DSSS - Bonhoeffer memorial lecture: Structural neurobiology in zebrafish
- Date: Jan 27, 2023
- Time: 03:00 PM - 04:00 PM (Local Time Germany)
- Speaker: Rainer W. Friedrich
- Friedrich Miescher Institute for Biomedical Research, Basel, Switzerland
- Location: NO.002, MPI für Intelligente Systeme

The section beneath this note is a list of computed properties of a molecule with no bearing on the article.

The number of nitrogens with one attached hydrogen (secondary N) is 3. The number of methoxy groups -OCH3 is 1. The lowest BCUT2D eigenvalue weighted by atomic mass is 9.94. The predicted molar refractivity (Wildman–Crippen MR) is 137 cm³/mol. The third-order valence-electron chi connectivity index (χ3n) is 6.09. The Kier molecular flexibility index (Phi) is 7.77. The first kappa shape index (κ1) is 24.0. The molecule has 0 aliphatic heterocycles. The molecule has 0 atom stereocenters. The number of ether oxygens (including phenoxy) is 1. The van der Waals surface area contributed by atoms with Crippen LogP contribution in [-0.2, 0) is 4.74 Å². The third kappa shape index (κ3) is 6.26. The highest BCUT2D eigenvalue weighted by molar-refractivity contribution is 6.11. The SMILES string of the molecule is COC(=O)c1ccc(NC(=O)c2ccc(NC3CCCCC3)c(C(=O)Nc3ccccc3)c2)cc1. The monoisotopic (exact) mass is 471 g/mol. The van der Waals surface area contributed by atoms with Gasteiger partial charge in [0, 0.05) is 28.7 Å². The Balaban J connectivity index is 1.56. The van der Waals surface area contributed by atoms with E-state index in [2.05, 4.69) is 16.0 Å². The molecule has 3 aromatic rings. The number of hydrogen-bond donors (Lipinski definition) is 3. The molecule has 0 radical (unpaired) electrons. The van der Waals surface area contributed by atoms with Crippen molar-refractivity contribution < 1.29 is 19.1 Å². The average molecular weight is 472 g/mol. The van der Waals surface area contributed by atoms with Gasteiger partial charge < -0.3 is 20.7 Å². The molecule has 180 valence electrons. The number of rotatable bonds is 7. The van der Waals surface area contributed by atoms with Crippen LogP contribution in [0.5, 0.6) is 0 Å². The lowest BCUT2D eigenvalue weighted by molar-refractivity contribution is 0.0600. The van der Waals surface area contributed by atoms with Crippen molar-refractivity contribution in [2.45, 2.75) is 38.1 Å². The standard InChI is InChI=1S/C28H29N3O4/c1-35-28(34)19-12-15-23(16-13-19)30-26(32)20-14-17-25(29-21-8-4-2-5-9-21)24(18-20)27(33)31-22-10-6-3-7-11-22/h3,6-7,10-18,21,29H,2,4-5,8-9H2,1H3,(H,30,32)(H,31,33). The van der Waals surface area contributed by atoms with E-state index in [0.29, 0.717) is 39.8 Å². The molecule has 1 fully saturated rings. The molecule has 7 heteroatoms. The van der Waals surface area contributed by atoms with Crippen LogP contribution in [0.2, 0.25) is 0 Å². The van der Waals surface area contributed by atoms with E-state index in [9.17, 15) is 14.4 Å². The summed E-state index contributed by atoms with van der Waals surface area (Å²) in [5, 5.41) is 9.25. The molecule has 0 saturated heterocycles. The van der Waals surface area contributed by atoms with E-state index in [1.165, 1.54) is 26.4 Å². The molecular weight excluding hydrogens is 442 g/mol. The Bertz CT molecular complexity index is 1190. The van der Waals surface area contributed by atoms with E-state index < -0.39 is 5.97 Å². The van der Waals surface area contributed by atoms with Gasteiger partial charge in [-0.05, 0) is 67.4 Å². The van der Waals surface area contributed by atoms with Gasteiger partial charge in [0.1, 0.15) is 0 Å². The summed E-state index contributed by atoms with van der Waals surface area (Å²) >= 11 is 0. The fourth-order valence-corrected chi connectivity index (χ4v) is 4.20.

Higher brain functions arise from the exchange of information between neurons in large networks. The function of such networks is determined to a large extent by their “wiring diagrams”, i.e. the specific synaptic connectivity between individual neurons. Moreover, information is assumed to be stored in neuronal networks by specific modifications of synaptic wiring diagrams, both during evolution and over the lifetime of individuals. The anatomical reconstruction of neuronal wiring diagrams has, however, been a major challenge because it requires ultrastructural resolution (to identify synapses) throughout large volumes (to reconstruct populations of neurons). Recently, pioneering developments in volume electron microscopy paved the way for the reconstruction of neuronal circuits consisting of thousands of neurons at synaptic resolution. In an approach referred to as “dynamical connectomics”, we combine the dense reconstruction of neuronal circuits with behavioral analyses and large-scale optical measurements of neuronal population activity in zebrafish. Dynamical connectomics revealed a mechanism underlying transformations of distributed neuronal activity patterns in the olfactory system that facilitate the discrimination of similar sensory inputs by associative memory networks. This work demonstrated that detailed analyses of wiring diagrams, together with measurements of neuronal activity and computational modeling, can provide mechanistic insights into complex neuronal computations that require higher-order network structure. I will present an overview of this and other work that uses dynamical connectomics to understand neuronal computations underlying higher brain functions. Moreover, I may present results from studies using activity measurements during behavior of zebrafish in a virtual reality to examine how neuronal populations predict future sensory inputs.